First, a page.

Is the Retail Metals Market Headed for 2008-Style Shortages and Premium Spikes?
Demand for silver bullion is outstripping the ability of mints and refiners to supply, and the recent volatility in stock markets is compounding the problem. Yes, it’s getting “interesting-er” and “interesting-er” by the day!
Demand spiked in late June when investors began worrying about events in Greece and the collapse in Chinese equities began. Now we're seeing another wave of buying based on the turmoil here at home. On top of it all has been additional demand from bargain hunters taking advantage of lower spot prices.
The Royal Canadian Mint is currently furthest behind. Two weeks ago, they admitted to significant production problems and have nearly halted sales. As a result, Money Metals Exchange stopped taking new orders for Maple Leafs. We won't make delivery promises to customers we aren't sure we can keep.
Supply of silver American Eagles isn't in much better shape. The U.S. Mint’s rationed supply to dealers came in way below what was anticipated. Lead times for delivery moved out once again, and premiums rose; but we are still accepting orders – for now. We’ll be looking for today’s announcement of just how little the dysfunctional U.S. Mint plans to ration out this week.
Currently, the best option for purchasing silver coins is the British Britannia and the Australian Funnel Web Spider. Both still offer modest premiums and immediate shipment.
One thing’s for sure -- these higher premiums and delays in sovereign coins are ramping up pressure on private mints and refiners who produce rounds and bars. The Sunshine Mint is quoting extraordinary delays on delivery on rounds and bars – no new orders shipped until late October! Premiums on Pre-1965 U.S. silver coins hit the $6 range -- 40% over spot. (If any customers wish to sell us their junk silver, we’re currently paying nearly $4 over spot!)
At this point, acquiring 1,000-ounce silver bars is the only way to get both immediate delivery and super low premiums in silver. Larger investors should call a Money Metals Specialist at 1-800-800-1865 to discuss options. 1,000-ounce bars are particularly attractive if you also choose to store the bars at Money Metals Depository rather than have them sent to you directly.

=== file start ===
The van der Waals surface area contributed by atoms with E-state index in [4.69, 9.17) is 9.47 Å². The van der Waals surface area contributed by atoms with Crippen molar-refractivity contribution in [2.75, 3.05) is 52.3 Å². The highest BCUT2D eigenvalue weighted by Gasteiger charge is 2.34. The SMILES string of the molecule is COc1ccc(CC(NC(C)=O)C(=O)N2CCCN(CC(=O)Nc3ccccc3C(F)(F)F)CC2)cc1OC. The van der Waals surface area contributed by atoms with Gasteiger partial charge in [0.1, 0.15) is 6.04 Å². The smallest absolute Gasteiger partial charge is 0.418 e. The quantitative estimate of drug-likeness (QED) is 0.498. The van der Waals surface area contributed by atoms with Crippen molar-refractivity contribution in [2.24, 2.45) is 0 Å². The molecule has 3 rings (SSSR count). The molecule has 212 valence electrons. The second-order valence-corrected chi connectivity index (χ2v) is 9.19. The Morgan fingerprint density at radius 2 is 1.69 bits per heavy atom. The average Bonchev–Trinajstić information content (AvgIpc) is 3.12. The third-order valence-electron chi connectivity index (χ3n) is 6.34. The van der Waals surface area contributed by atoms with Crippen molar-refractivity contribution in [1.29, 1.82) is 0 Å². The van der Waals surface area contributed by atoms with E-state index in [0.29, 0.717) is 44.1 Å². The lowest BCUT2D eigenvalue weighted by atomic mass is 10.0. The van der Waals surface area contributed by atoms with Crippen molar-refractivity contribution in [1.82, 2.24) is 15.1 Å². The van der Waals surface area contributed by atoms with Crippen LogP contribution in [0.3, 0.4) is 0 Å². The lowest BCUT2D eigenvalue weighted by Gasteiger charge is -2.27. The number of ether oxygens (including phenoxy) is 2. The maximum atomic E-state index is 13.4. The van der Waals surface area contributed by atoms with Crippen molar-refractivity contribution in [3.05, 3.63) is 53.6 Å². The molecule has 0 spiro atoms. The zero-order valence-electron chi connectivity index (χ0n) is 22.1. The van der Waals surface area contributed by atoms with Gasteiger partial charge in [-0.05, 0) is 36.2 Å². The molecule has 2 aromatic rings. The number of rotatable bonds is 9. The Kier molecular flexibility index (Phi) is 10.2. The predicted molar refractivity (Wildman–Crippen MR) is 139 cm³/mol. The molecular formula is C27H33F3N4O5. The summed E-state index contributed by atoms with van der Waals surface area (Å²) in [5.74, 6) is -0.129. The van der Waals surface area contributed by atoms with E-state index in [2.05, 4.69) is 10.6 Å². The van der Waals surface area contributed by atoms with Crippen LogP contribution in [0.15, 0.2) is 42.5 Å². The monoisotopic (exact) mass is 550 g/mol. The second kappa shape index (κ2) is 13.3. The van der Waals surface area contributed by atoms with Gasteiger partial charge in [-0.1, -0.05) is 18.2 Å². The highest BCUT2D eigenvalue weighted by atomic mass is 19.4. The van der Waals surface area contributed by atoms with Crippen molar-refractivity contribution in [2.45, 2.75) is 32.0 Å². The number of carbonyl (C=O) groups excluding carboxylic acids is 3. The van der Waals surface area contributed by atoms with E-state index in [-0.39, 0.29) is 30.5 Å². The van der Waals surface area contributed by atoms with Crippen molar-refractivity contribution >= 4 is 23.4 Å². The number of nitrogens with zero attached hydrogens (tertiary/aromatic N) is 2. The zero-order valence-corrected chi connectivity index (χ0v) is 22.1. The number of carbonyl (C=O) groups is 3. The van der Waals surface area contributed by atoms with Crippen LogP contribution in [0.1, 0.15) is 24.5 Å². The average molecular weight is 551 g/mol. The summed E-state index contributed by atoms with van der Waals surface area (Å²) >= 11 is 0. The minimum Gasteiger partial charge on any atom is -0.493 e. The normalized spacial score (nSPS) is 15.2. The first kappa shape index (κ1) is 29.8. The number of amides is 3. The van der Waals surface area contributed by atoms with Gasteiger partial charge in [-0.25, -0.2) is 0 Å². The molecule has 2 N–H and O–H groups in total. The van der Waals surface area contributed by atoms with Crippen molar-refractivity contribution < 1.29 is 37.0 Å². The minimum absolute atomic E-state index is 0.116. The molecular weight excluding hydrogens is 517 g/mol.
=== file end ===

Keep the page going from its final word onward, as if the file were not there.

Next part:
Inventories of gold coins and bars remain in better shape. Gold American Eagles, Maple Leafs and other sovereign coins are available and shipping promptly. One-ounce gold bars carry a one-week delay. Despite rising demand, premiums are stable – at least for now. Reduced availability and higher premiums in silver are incentivizing buyers to switch to gold.
Silver buyers trying to capitalize on low spot prices and get fast delivery may be having some troubles, but conditions are currently better than in 2008.
Leading up to the financial crisis and during the following months, delays were often measured in months, not weeks. And premiums as a percentage of spot prices were even higher than they are today on many products.
Shortages Likely to Increase Unless Markets Calm
The question is what happens from here. Three days ago, analyst Steve St. Angelo appeared on the Money Metals podcast and outlined some alarming scenarios for both silver supply and demand.
Whether or not the situation St. Angelo described ultimately plays out, there will need to be an extended reprieve in retail physical demand for mints and refiners to catch up on the lengthy production backlog. That scenario will likely require precious metals spot prices to stabilize. (Price movement in either direction tends to stimulate buying.)
Perhaps more importantly, a reprieve will also require diminished safe-haven interest in physical metal. If stock markets, both here and abroad, can stabilize in the coming months, we will see some slack in the rush to buy. The Chinese government is going all-out to curb selling in their stock markets. And Fed officials may decide to punt once again on the rate hike that U.S. equity investors seem to fear so much.
We may see markets stabilize, but don’t bet on it. Recent volatility is hinting that markets are on edge, whether it be equities, oil, bonds, currencies, or precious metals. It could only take a few headlines to trigger an investor stampede.
There is no certainty that the Chinese officials will be able to control the sell-off in stocks. They have been doing their best for two months now, without much luck. U.S. equity markets also still look vulnerable. Consider the following chart, which shows rising margin debt relative to GDP (from Jesse’s Cafe Americain):
Speculators are leveraged to the hilt, and history shows trouble just ahead when borrowing on margin reaches today’s extremes. The coming month could be “exciting.”
Any escalation in turmoil will almost certainly make the difficult conditions plaguing the silver market worse and result in increasing delays and premiums for gold. 2008-style delays and premiums may be near.